“SocialToaster gave us reports as we went along to see how many impression or clicks we got. They share a lot of data. They do a great end-of-campaign report to show the impact it had. We reached a substantial amount through SocialToaster. I was happily surprised that our message reached so many people. It created buzz,” she says.

Other companies might claim to offer similar products. Yet for Crone, SocialToaster stood out from the rest due to its “customer service and transparency. It’s a local company, too. They are go-getters. They are really passionate about what they do. And they are very smart.”

Sarah McNew, chief product officer at SocialToaster

Sarah McNew, chief product officer at SocialToaster

Another satisfied client: Hunt Valley-based PSA Financial Services, an insurance broker and consulting agency. It uses SocialToaster with its employees. Established in 1929, well before the advent of social media, the firm today employs approximately 150 people.

PSA has been working with SocialToaster for approximately five years, according to Justin Hoffman, senior vice president of businesses development and chief marketing officer. “It’s absolutely worth it,” he says. “The amount of sharing from our employees has gone up dramatically. We’ve seen a 75 percent increase. Using a partner like SocialToaster makes all the sense in the world.”

PSA remains committed to inbound marketing and thought-leadership marketing, says Hoffman. “We do a lot of blogs, webinars, check lists and videos that showcase our knowledge to clients and potential clients. SocialToaster is a means of helping us get the message in front of more people.”

What’s In A Name?
Razzaque knows a thing or two about naming a company. Prior to SocialToaster, he ran another self-made company that he named Vision Multimedia Technologies, which he now bemoans was “a huge name to spell.“

He’s learned some lessons since then, and shares pointers for naming a business. “The name of a company should be memorable, globally unique, allude to what you do and have a corresponding domain name,” says Razzaque.

SocialToaster meets the criteria. Still, why that particular name? The “social,” of course, comes from social media, he says. The word “toaster” being used here means an appliance. Put in the bread, and with one push of a button, out pops toast. It’s simple – in and out. Using SocialToaster, people put content in and out comes social media.

However, that name was not always so well defined. “I bought like 28 domain names – like social sparkler, social dazzler, social rabbit, etc. I took all those names to our employees at the time,” says Razzaque. After several voting rounds to narrow it down, the name SocialToaster won the final vote.

Additionally, Razzaque holds a personal association with the “toaster” part of the name. He took inspiration from a favorite old technology. Fondly, he waxes nostalgic about the Amiga Video Toaster from the early ’90s, which he praises as “the easiest video editor at the time.”

In the Beginning
And to think it all began in a college dorm.

Admittedly, Razzaque always loved computers. As a techie, nerdy, geeky kid, he battled hard to beat the typical introversion that often comes with that profile. “If you administered the Meyers Briggs [personality] test, it would show my innate tendencies to be more introverted. By nature, I am introverted, but no one knows that now,” says Razzaque.

During college, he took computer science classes and aced them. In 2000, he graduated from Hopkins with a double major in biology and computer science. Yet even before college graduation, he was running a computer company. During sophomore year, at age 19, Razzaque started an enterprise out of his dorm room – all while studying for school and holding down a student job working as a web master for the university.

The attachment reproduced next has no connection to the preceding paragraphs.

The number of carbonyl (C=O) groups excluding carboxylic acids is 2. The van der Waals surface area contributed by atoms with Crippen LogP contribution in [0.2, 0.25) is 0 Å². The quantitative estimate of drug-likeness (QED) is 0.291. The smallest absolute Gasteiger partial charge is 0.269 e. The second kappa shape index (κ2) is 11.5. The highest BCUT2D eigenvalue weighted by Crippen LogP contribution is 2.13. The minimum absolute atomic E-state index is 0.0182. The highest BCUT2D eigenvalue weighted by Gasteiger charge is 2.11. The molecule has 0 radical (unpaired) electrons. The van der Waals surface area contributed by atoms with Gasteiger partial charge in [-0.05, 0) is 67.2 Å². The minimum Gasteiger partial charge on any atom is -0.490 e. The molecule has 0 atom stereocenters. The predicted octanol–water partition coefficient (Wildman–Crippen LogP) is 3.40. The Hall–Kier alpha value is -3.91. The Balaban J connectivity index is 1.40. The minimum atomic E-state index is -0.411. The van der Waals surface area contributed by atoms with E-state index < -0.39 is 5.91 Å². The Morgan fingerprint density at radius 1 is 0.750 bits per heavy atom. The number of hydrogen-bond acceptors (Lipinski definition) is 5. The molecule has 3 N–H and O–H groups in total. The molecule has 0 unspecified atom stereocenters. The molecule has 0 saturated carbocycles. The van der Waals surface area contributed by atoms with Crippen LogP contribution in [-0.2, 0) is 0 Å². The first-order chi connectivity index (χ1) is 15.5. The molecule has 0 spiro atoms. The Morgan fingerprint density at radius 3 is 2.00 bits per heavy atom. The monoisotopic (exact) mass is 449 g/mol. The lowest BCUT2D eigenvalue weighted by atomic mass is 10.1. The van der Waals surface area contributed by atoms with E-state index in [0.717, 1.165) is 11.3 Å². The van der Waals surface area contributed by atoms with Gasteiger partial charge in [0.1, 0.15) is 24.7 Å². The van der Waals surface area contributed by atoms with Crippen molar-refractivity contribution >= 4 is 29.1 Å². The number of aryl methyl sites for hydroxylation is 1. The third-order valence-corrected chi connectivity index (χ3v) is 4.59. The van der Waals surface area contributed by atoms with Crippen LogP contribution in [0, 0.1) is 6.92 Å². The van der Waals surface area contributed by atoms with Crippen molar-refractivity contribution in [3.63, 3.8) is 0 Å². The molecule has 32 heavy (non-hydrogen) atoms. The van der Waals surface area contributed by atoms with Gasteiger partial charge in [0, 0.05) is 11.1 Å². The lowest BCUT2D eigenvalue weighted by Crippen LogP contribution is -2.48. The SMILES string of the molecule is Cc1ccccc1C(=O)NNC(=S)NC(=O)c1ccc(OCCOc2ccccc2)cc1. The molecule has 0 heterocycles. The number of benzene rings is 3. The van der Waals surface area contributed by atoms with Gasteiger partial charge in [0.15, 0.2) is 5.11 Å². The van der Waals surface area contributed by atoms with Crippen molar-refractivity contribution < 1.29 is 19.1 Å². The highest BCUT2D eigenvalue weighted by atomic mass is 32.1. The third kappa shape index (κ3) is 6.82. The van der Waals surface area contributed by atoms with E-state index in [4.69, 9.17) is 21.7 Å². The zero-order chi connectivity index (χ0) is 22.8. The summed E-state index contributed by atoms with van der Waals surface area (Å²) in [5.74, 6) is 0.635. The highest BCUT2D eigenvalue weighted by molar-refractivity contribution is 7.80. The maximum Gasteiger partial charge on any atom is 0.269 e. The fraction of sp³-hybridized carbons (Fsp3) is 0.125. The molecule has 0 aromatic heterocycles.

“I ran three websites by the time I graduated, so I was pretty visible on campus,” says Razzaque. “Everyone was always asking me to solve their personal computer problems. People were asking me to help them. I was making money, and enjoying working. I enjoyed working more than school,” admits Razzaque. So out went plans for medical school and in entered entrepreneurship.

For approximately 12 years before SocialToaster officially launched, Razzaque ran Vision Multimedia Technologies (VMT), a web application development company he founded in 1998, “Back then social media was just getting hot. So I came up with a new goal: to streamline social media sharing and develop a way to encourage participation.” That was the seed that sowed SocialToaster.

Initially, SocialToaster benefited by being under the umbrella of VMT, a larger company. But when Razzaque sold VMT, SocialToaster broke away with eight employees to stand on its own.

Today, SocialToaster employs 32 people. The majority of them work in Baltimore, although other offices exist in New York City, California, Charlotte and Nashville. Razzaque travels several days out of the month. Now, with investors in London, he’s considering expanding into Europe.

In his earlier days – harnessing his inner geek – Razzaque enjoyed writing code. He remains technically savvy and keeps up with understanding trends and technology. But today, as CEO of a venture capital backed start up, his duties require time spent on investor relations and fundraising. Also, he works on business development with the sales team, especially on larger deals. Plus, “we are still small enough that if there’s a gap and I know how to fill it, I do,” says Razzaque.

“We have been very fortunate. We’ve grown sales and revenues over 200 percent every single year. Doubled it. Our goal is to triple our revenue and sales in 2016.” No doubt that will take some work.

But it’s not all work and no play for Razzaque. He enjoys ice hockey and broomball. He’s a self-described foodie, who likes cooking and eating as well as wine and spirits. You may see him around town at restaurants like Woodberry Kitchen or Petit Louis with his wife, Sarah McNew, a lawyer by training, who prefers technology. She works as chief product officer on the management team at SocialToaster.

Part-time, Razzaque teaches and guest lectures about entrepreneurship at Johns Hopkins and University of Maryland, Baltimore County, among other locations.

“Successful entrepreneurs give back and mentor. Brian’s demonstrated he’ll share his time and experience,” praises Rosenbaum. I95